My Experiment with Conversion Rate Optimization

conversion rate optimization - design I recently decided to do a marketing experiment with pay-per-click (PPC) advertising. I manage a factoring company that wants to increase the size of its portfolio, and I thought that PPC would work well for us. In case you don’t know what factoring is – it helps small companies by financing their slow-paying invoices.

As you can imagine, competition in the financial services market segment is pretty fierce. A number of companies have budgets that are much higher than mine. One of them is publicly traded on the NYSE. I suspect our total revenues are lower than their marketing budget (they are a good company, BTW). Since I know that I cannot outspend them, I wanted to test if I could outsmart them. My tool of choice for this experiment was Conversion Rate Optimization, also known as CRO.

A few words about CRO

As its name states, conversion rate optimization helps you optimize your site so that you can turn more visitors into leads. The objective is to take the traffic that you already have and make the most of it. The concept can be simple to understand but hard to implement because of the many moving parts.

Getting a true feel for the real value of CRO can be hard since the market is full of companies that make outlandish claims. How many times have you seen an ad that says something like “I changed the color of my fonts (or the size, or some other little thing) in a page/ad and my conversion improved by 300!” Obviously, these claims are very hard to believe.

I decided to run a little experiment to separate fact from fiction. By the way, I am not a CRO expert – nor do I pretend to be one. I am just a small business owner who decided to test this for himself.

[Resource: You can learn more about CRO at Conversion Rate Experts]

Simple A/B testing

My method for CRO was fairly simple and used A/B testing. Basically, you split your users between two versions of a landing page and see which performs better. The pages vary by some details. It can be anything such as the color of the font, a different call to action, or the marketing message. Once you have collected enough data, you evaluate the pages and declare a winner.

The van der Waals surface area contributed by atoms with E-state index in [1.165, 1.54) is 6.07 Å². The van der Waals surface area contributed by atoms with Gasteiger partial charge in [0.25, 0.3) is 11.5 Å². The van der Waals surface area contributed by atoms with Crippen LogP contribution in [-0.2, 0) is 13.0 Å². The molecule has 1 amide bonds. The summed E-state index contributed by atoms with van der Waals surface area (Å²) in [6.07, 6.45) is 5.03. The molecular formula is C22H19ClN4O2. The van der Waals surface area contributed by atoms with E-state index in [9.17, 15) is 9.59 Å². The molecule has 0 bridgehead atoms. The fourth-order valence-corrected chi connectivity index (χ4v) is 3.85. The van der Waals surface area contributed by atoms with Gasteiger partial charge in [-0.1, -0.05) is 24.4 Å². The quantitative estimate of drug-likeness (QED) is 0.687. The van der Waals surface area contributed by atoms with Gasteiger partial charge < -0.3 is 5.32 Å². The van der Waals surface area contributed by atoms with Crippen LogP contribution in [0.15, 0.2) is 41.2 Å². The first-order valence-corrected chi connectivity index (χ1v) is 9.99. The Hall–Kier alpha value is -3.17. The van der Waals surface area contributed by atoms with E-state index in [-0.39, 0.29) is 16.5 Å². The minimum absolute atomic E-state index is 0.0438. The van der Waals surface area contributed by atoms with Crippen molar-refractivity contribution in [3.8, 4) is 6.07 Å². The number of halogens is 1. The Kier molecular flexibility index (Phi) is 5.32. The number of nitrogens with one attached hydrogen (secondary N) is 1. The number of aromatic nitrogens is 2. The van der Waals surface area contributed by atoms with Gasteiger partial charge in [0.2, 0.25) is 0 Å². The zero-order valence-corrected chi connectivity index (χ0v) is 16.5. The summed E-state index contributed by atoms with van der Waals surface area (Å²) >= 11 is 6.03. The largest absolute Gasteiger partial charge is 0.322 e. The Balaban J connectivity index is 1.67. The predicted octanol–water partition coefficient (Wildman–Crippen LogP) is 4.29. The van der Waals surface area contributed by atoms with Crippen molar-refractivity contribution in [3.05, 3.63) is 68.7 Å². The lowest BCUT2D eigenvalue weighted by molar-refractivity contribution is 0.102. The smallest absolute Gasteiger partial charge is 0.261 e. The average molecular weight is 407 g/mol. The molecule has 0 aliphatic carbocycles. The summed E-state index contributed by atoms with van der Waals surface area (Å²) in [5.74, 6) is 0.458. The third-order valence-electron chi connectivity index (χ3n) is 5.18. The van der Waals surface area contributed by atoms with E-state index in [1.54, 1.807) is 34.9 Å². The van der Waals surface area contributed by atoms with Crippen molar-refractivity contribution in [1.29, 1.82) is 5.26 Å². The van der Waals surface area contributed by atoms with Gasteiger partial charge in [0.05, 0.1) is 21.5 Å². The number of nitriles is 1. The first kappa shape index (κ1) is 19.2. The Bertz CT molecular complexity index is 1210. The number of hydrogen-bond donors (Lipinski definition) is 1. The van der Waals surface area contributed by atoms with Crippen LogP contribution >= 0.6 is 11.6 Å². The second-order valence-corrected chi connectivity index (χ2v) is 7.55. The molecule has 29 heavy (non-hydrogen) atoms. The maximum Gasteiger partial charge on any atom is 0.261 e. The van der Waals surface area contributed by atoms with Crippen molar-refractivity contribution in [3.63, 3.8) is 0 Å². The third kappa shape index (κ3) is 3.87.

From that point forward you can use the winner as your main landing page for that market segment. Many marketers use CRO as an ongoing process to create better websites.

Dealing with limited data

One of the challenges that I ran into is that clicks for my industry are very expensive. You can easily burn through a lot of money before you get statistically valid results. This can be a serious problem for small companies and leaves you with two options. The first option is to run a statistically valid test which should provide solid answers but at a very high cost. The second alternative is to run a test with limited data and use your best judgement. The results may not be perfect but are often “good enough.”

This second approach worked best for me. Most of the tests were good enough to tell me which page was better. However, due to the limited data, they could not tell me how much better very accurately.

What did I find?

I found that CRO works quite well if you are disciplined enough and if you work hard at it. I was able to generate decent results which increased conversions by 10% to 20%. It took some practice but it was doable. Most of my experiments looked like this:

regular conversion rate optimization results

However, in one case I was able to generate a conversion increase of over 100%. I was testing two pages: the old one vs. the new one. The new one proved dramatically better. What makes this test very interesting is that I was convinced that the new page would do badly – I thought it was ugly. This last point also proves that you must test all your assumptions. Let the facts speak for themselves.

Let me show you the results. Obviously, I want to keep my actual data private but I can share a modified version of the table (data has been changed):

conversion rate optimization experiment

What did I learn?

I would say that this experiment was very valuable for me and my company. As part of the process, I had to look at our website and marketing materials from a new perspective: the user. Some experiments proved that many assumptions I had about our users were plain wrong. This process was very valuable.

However, if I had to sum up everything I learned into four points, they’d be:

  1. Manage your expectations – most results will be average (at best).
  2. Results can be very unpredictable. Test to find out.
  3. Be comfortable making decisions with limited data.
  4. Learn to love math 🙂